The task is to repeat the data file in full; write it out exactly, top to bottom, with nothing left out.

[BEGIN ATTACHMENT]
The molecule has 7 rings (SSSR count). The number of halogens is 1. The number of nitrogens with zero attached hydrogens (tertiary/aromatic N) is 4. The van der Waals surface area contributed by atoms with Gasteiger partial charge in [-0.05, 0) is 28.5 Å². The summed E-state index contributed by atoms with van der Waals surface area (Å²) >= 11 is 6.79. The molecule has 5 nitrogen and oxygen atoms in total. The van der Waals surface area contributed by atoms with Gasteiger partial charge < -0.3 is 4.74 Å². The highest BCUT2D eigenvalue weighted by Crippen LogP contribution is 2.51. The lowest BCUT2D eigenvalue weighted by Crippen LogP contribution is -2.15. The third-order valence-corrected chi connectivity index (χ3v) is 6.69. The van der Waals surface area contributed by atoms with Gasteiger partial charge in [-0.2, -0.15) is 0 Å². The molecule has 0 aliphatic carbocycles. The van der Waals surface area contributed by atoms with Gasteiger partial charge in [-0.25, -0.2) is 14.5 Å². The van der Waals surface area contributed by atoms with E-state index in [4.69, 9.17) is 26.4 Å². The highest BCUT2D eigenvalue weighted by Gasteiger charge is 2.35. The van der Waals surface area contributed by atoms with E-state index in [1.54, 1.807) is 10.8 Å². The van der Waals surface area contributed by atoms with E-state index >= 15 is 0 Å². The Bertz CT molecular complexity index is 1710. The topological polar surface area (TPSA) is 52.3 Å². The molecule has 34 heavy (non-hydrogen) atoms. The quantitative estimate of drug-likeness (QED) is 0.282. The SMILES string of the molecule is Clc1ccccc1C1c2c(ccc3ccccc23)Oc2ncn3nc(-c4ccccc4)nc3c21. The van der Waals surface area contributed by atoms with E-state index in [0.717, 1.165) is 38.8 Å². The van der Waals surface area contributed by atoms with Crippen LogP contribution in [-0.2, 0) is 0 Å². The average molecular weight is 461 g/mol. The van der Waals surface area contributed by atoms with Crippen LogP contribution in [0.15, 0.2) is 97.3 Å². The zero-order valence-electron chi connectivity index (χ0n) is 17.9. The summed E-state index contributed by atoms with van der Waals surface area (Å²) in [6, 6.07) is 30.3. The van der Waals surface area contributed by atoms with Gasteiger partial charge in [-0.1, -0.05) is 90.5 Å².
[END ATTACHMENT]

The molecule has 7 rings (SSSR count). The number of halogens is 1. The number of nitrogens with zero attached hydrogens (tertiary/aromatic N) is 4. The van der Waals surface area contributed by atoms with Gasteiger partial charge in [-0.05, 0) is 28.5 Å². The summed E-state index contributed by atoms with van der Waals surface area (Å²) >= 11 is 6.79. The molecule has 5 nitrogen and oxygen atoms in total. The van der Waals surface area contributed by atoms with Gasteiger partial charge < -0.3 is 4.74 Å². The highest BCUT2D eigenvalue weighted by Crippen LogP contribution is 2.51. The lowest BCUT2D eigenvalue weighted by Crippen LogP contribution is -2.15. The third-order valence-corrected chi connectivity index (χ3v) is 6.69. The van der Waals surface area contributed by atoms with Gasteiger partial charge in [-0.2, -0.15) is 0 Å². The molecule has 0 aliphatic carbocycles. The van der Waals surface area contributed by atoms with Gasteiger partial charge in [-0.25, -0.2) is 14.5 Å². The van der Waals surface area contributed by atoms with E-state index in [4.69, 9.17) is 26.4 Å². The highest BCUT2D eigenvalue weighted by Gasteiger charge is 2.35. The van der Waals surface area contributed by atoms with E-state index in [1.54, 1.807) is 10.8 Å². The van der Waals surface area contributed by atoms with E-state index >= 15 is 0 Å². The Bertz CT molecular complexity index is 1710. The topological polar surface area (TPSA) is 52.3 Å². The molecule has 34 heavy (non-hydrogen) atoms. The quantitative estimate of drug-likeness (QED) is 0.282. The SMILES string of the molecule is Clc1ccccc1C1c2c(ccc3ccccc23)Oc2ncn3nc(-c4ccccc4)nc3c21. The van der Waals surface area contributed by atoms with E-state index in [0.717, 1.165) is 38.8 Å². The van der Waals surface area contributed by atoms with Crippen LogP contribution in [-0.2, 0) is 0 Å². The average molecular weight is 461 g/mol. The van der Waals surface area contributed by atoms with Crippen LogP contribution in [0.15, 0.2) is 97.3 Å². The zero-order valence-electron chi connectivity index (χ0n) is 17.9. The summed E-state index contributed by atoms with van der Waals surface area (Å²) in [6, 6.07) is 30.3. The van der Waals surface area contributed by atoms with Gasteiger partial charge in [-0.1, -0.05) is 90.5 Å².